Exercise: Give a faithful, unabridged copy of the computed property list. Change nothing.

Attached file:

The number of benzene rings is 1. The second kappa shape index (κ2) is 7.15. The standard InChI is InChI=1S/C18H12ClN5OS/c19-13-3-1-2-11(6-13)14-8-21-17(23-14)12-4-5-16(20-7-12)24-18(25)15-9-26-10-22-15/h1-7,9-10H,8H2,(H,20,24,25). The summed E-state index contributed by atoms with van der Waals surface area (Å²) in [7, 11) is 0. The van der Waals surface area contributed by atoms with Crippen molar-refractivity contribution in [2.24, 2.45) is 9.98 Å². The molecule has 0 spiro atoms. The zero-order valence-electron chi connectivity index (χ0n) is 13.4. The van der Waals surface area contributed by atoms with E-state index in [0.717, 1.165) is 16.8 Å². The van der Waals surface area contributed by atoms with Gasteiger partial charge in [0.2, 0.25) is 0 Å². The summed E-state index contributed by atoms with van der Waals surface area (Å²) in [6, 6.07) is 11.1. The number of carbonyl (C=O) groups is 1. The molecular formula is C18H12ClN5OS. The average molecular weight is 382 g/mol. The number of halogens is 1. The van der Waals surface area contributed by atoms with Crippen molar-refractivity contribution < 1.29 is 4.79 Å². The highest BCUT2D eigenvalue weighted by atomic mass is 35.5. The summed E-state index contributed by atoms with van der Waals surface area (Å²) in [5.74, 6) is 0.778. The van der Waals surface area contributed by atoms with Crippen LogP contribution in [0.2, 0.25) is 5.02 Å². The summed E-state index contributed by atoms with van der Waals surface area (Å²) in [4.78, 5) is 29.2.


The number of benzene rings is 1. The second kappa shape index (κ2) is 7.15. The standard InChI is InChI=1S/C18H12ClN5OS/c19-13-3-1-2-11(6-13)14-8-21-17(23-14)12-4-5-16(20-7-12)24-18(25)15-9-26-10-22-15/h1-7,9-10H,8H2,(H,20,24,25). The summed E-state index contributed by atoms with van der Waals surface area (Å²) in [7, 11) is 0. The van der Waals surface area contributed by atoms with Crippen molar-refractivity contribution in [2.24, 2.45) is 9.98 Å². The molecule has 0 spiro atoms. The zero-order valence-electron chi connectivity index (χ0n) is 13.4. The van der Waals surface area contributed by atoms with E-state index in [0.717, 1.165) is 16.8 Å². The van der Waals surface area contributed by atoms with Gasteiger partial charge in [0.2, 0.25) is 0 Å². The summed E-state index contributed by atoms with van der Waals surface area (Å²) in [6, 6.07) is 11.1. The number of carbonyl (C=O) groups is 1. The molecular formula is C18H12ClN5OS. The average molecular weight is 382 g/mol. The number of halogens is 1. The van der Waals surface area contributed by atoms with Crippen molar-refractivity contribution < 1.29 is 4.79 Å². The highest BCUT2D eigenvalue weighted by atomic mass is 35.5. The summed E-state index contributed by atoms with van der Waals surface area (Å²) in [5.74, 6) is 0.778. The van der Waals surface area contributed by atoms with Crippen LogP contribution in [0.2, 0.25) is 5.02 Å². The summed E-state index contributed by atoms with van der Waals surface area (Å²) in [4.78, 5) is 29.2.